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The Iranian regime is alleging that the United States cozied up to a former Iranian intelligence agent who was sent on a clandestine mission to infiltrate American government agencies. Last week, Iranian State television broadcasted a half hour-long program relating the accounts of Mohammad Madhi, a former commander of the Revolutionary Guards and clerical leader Ayatollah Ali Khamenei’s right-hand man, who claims he was sent out on a secret mission by the Iranian government. In the film, Madhi explains in great detail his purported dealings with Hillary Clinton, Joe Biden and the Foundation for the Defense of Democracies, a policy institute based in Washington D.C., with all collaborations leading up to an alleged State Department proposal asking Madhi to lead an opposition group in toppling the Iranian regime and replacing it with a democratic governing body created by the United States.
With in-depth knowledge about the regime and its operations, Madhi claimed he became Washington’s winning ticket on Iran policy while secretly infiltrating and outing the long-established opposition networks abroad, mentioning many of the Iranian-American opposition leaders by name and association in the film.
Madhi left Iran in 2008 and lived in Bangkok, working as a diamond distributor. He passed himself off as a disenchanted defector who would be interested in joining the opposition abroad. That is how he attracted policy makers who approached him, he claimed, and set up these alleged, sensitive meetings with policy makers and politicians.
As a defector, 46-year-old Madhi was quite popular in the expatriate community. His position and knowledge of internal affairs made him a curious target, particularly as he regularly sought publicity over his “rebellion” against the regime. In his frequent interviews he advocated regime change and spoke out against the clerics.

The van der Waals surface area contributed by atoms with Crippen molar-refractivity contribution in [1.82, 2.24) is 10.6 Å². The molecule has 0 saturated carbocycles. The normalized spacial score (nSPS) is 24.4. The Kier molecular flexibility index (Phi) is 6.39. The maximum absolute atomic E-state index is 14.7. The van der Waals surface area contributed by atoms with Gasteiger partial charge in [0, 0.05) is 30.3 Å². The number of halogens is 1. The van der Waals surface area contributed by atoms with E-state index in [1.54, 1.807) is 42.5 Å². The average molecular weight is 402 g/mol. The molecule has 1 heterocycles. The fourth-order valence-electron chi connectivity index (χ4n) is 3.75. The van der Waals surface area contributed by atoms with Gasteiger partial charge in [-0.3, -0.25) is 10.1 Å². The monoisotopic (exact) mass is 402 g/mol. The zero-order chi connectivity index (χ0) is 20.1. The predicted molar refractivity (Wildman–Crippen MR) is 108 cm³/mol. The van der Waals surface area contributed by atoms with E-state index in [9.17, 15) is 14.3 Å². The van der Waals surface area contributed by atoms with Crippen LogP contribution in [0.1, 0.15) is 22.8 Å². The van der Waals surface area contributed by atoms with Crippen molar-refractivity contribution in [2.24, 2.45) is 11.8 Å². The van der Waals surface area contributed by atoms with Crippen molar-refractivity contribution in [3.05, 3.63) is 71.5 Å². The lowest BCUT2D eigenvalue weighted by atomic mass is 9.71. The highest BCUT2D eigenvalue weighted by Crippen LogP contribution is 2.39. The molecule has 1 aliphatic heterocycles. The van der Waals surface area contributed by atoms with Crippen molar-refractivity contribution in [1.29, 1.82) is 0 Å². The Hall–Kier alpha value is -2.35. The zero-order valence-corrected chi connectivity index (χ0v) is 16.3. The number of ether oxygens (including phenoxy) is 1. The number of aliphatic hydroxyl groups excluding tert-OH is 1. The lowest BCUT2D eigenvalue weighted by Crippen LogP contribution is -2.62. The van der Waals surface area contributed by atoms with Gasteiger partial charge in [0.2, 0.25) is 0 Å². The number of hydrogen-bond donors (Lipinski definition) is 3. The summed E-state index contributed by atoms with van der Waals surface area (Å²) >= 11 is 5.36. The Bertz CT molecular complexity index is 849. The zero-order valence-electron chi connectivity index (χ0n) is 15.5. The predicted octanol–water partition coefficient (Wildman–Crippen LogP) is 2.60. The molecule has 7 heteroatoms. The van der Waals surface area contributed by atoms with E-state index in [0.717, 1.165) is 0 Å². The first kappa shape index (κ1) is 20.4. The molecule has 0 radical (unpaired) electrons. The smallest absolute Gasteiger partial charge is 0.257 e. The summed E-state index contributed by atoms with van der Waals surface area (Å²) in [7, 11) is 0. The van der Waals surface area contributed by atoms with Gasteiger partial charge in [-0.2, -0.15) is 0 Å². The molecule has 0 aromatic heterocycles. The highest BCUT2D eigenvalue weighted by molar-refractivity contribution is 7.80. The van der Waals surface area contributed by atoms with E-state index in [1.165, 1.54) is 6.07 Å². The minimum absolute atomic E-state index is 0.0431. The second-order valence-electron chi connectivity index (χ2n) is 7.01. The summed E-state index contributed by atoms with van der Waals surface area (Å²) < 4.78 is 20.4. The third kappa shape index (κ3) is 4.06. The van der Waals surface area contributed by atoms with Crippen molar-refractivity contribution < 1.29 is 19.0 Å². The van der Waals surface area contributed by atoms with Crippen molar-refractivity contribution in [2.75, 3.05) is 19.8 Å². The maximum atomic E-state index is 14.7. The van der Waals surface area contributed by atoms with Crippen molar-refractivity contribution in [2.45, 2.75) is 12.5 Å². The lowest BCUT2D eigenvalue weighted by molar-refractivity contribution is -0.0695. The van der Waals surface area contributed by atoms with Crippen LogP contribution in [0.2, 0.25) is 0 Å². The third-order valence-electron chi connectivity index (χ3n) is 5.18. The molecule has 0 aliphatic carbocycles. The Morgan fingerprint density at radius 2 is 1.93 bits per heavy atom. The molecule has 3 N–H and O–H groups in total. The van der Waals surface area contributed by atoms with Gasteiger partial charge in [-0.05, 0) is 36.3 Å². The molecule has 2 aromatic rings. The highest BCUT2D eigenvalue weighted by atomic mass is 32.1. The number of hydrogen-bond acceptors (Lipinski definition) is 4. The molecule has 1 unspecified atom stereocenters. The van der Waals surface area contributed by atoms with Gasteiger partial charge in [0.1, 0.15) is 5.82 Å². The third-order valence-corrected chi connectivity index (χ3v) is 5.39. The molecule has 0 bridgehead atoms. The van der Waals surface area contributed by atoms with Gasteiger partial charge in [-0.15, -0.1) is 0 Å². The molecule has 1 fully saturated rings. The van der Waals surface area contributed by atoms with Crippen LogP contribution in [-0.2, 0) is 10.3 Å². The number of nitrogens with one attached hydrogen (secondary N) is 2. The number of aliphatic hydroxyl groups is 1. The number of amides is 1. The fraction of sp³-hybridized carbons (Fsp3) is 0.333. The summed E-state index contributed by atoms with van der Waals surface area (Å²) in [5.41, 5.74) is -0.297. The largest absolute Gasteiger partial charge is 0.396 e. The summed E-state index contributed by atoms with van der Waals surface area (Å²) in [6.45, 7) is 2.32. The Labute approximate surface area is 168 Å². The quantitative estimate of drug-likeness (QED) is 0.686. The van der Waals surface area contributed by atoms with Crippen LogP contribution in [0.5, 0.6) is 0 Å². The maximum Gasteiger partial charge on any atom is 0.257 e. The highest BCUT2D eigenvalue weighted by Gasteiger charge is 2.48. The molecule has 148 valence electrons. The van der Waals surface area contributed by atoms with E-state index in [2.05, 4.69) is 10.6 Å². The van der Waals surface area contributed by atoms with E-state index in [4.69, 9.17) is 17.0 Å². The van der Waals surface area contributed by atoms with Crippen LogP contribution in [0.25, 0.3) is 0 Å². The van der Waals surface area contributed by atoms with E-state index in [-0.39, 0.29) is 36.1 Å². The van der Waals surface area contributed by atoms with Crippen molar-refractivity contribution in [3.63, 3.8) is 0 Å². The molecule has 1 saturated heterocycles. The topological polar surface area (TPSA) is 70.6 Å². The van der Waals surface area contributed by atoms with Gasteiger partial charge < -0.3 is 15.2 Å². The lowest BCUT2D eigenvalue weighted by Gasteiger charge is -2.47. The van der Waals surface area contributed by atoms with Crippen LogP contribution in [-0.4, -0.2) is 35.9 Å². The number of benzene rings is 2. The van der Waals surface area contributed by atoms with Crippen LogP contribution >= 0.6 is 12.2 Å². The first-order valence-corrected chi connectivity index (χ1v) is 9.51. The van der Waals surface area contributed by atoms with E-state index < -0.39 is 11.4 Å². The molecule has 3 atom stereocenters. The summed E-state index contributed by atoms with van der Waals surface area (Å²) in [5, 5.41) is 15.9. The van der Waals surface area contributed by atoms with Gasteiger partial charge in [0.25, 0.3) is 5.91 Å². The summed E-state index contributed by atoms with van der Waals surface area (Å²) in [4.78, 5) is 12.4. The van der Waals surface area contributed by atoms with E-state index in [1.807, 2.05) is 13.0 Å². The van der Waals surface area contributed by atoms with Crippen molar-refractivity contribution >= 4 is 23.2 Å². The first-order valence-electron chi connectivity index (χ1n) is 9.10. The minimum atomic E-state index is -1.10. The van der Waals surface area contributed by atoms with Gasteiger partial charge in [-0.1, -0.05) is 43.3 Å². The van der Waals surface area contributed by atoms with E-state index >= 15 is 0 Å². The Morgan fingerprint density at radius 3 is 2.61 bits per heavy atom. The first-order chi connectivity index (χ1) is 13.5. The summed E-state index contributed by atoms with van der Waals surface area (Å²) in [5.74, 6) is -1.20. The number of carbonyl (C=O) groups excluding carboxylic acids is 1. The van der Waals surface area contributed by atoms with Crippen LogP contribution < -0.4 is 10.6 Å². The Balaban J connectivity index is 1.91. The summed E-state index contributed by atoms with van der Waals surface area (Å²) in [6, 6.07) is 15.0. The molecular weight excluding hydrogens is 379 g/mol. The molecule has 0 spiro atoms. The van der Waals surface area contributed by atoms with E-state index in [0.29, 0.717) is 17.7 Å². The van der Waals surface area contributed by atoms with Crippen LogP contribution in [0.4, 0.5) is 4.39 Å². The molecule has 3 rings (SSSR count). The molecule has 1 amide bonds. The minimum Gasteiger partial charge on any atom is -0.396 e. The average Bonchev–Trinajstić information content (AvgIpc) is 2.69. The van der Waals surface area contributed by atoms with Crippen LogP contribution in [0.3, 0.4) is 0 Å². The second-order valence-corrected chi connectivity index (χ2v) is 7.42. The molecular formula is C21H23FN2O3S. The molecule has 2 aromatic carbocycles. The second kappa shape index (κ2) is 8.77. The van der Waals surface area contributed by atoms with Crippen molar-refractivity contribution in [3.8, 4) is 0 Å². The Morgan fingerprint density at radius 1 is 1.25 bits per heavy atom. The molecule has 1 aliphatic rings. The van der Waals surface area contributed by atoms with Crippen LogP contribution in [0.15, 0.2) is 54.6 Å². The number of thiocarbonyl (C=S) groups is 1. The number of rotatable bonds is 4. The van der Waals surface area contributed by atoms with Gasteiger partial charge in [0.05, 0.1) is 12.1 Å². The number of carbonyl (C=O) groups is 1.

“The government has already collapsed,” he said earlier this year in an interview with the English-language Thai newspaper Bangkok Post, which ran again in the Los Angeles Times. “There’s going to be big changes very soon. Believe me, it will happen soon.”
His selling point was charming. He said that he had “once headed a committee tasked with keeping the regime in place and that now, as an opponent, he could count on about 20,000 backers in Iran’s Revolutionary Guard, army, intelligence services and the religious hierarchy.”
It was his knowledge of the Revolutionary Guards and insider’s perspective that attracted the U.S. policy makers to Madhi in Bangkok, according to his own relations aired in the film called “A Deceptive Diamond.” It was a courtship that both sides found mutually attractive, at least, so it appeared.
According to Madhi, the U.S. had long been searching for a source from within the Iranian government who was both a socially and religiously viable candidate to lead the people of Iran. As a successful businessman who had worked as an importer/exporter for years and one who had reached a high rung climbing the Islamic regime’s ladder, he was the perfect defector for the job.
The film shows Madhi in a conference in Paris, gathering the Iranian opposition living abroad, clearly broadcasting the names and alleged affiliations of the panelists, all central and recognized opposition leaders.
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